The federal Environment Minister has taken emergency action to stop the construction of a go-kart track atop a sacred Indigenous site on Bathurst’s famous Mount Panorama-Wahluu.
Bathurst Regional Council had planned to start building a go-kart track on Monday at the summit of the New South Wales mountain, which is widely referred to as the home of Australian motorsport.
For years, many local Indigenous people have campaigned against the development, saying the park contains a sacred women’s site in fenced-off bushland.
Their legal representatives say the loss of the sacred site would be akin to the destruction of Juukan Gorge — a culturally significant cave site in the Pilbara region of Western Australia that was destroyed by mining giant Rio Tinto last year.
Elders argued that building the go-kart track at Mount Panorama would damage their cultural heritage and the shape of the mountain more broadly.
Today, Environment Minister Sussan Ley announced she would grant an application by the Wiradyuri Traditional Owners Central West Aboriginal Corporation (WTOCWAC) to prevent work beginning for 30 days, under the Aboriginal and Torres Strait Islander Heritage Protection Act.
She will travel to Bathurst next week to determine whether a second application, which would grant the site permanent protection, was warranted.
The council has also agreed to a ‘cease work order’, issued at a hearing in the Sydney Supreme Court today, following legal action on behalf of the corporation.
It comes after last-minute letters from the corporation’s lawyers, seen by the ABC, were sent to the Bathurst Regional Council and various state and federal ministers, to plead for the site to be protected.
“The question of protection of Wahluu … [bears] a striking similarity to the well-publicised destruction of Juukan Gorge by Rio Tinto in May 2020,” the lawyers wrote.
“While time is short, the Department and the Minister have the opportunity to protect Wahluu and its cultural heritage from destruction by Bathurst Regional Council.”
In a statement, the council’s general manager, David Sherley, said the council was considering its options in regard to the two matters.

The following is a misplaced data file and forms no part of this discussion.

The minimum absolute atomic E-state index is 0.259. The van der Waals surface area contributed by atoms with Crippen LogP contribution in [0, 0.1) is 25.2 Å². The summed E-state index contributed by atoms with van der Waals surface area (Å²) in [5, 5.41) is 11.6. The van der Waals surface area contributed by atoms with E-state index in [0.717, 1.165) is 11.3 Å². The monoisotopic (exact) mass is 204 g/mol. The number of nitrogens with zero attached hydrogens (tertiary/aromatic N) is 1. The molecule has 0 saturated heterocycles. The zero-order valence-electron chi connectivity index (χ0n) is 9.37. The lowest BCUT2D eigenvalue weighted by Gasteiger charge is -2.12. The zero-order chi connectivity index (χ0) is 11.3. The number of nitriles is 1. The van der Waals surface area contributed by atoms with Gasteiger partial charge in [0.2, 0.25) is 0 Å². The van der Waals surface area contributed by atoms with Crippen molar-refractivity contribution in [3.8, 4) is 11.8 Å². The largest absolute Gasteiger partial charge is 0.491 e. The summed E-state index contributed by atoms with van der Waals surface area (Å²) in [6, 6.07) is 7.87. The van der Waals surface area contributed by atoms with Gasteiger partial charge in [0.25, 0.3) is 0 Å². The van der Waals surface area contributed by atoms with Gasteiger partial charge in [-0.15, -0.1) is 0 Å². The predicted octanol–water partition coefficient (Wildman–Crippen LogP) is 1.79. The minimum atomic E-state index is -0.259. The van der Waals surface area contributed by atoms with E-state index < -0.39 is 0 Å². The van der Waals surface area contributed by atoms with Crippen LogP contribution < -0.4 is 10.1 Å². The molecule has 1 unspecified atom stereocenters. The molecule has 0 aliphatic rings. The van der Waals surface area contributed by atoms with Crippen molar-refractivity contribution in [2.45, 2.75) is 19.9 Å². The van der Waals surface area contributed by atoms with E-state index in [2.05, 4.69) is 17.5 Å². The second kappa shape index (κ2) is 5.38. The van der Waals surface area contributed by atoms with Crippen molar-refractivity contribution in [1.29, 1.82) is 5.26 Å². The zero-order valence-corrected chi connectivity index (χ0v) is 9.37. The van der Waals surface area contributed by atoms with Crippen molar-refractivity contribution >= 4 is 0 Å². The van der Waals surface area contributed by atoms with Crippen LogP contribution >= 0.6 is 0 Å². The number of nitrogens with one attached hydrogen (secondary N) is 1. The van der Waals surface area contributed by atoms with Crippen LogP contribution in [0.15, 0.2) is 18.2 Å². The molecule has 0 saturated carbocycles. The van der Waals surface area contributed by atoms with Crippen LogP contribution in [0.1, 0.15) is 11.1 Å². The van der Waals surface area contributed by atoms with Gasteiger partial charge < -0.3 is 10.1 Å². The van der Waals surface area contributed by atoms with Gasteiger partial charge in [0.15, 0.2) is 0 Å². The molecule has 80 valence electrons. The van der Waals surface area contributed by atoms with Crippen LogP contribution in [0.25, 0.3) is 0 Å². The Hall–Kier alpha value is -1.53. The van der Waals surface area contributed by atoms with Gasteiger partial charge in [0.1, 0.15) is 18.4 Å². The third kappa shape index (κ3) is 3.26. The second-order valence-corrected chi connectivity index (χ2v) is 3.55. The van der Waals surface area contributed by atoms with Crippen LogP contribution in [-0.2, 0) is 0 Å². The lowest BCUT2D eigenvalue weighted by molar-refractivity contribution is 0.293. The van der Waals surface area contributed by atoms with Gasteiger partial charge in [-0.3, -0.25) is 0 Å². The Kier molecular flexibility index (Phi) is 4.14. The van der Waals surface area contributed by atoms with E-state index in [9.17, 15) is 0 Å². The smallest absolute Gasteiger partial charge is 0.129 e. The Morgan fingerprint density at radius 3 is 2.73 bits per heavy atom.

‘The fight’s not over’
Wiradjuri man Jade Flynn, also known as Yanhadarrambal, said he was “elated” by the decision.
“We’ve got a lot of joy in our hearts,” Mr Flynn said.
“The fight’s not over, but we do feel like this particular battle has had a good result.”
The Wiradyuri elder welcomed the news of Ms Ley’s planned visit, and said he and the wider corporation would “love” to speak with her.
“This does lighten the load a little bit, but it’s not the end,” he said.
“Having a go-kart track on that site means that connection is severed forever — that’s a thousands-of-years-old connection with our people that’s just taken away.”
The ABC has contacted the Bathurst Kart Club for comment.
Calls for track to be built elsewhere
The decision comes after NSW Greens MLC David Shoebridge passed a motion in the state Upper House last month to call on the council to move the track.
The motion states the Upper House notes Mount Panorama-Wahluu is “a place of enormous importance to the Wiradjuri people as a significant site in the cultural songlines of the region”.
Mr Flynn said the Aboriginal corporation wanted the track to be built, but on a different site.
“The go-kart club is a legitimate and valued part of our community,” Mr Flynn said
“It’s just the position that’s the point of contestation here, it’s not the activity itself, it’s just where they want to do it is absolutely wrong as far as we’re concerned.”
Mr Sherley had earlier said scheduling the work to begin on International Women’s Day had not intended to cause disrespect.
“The commencement date was based on availability of access to the site around key motorsport events, hence the start date of March 8,” he said.
Source: Thanks msn.com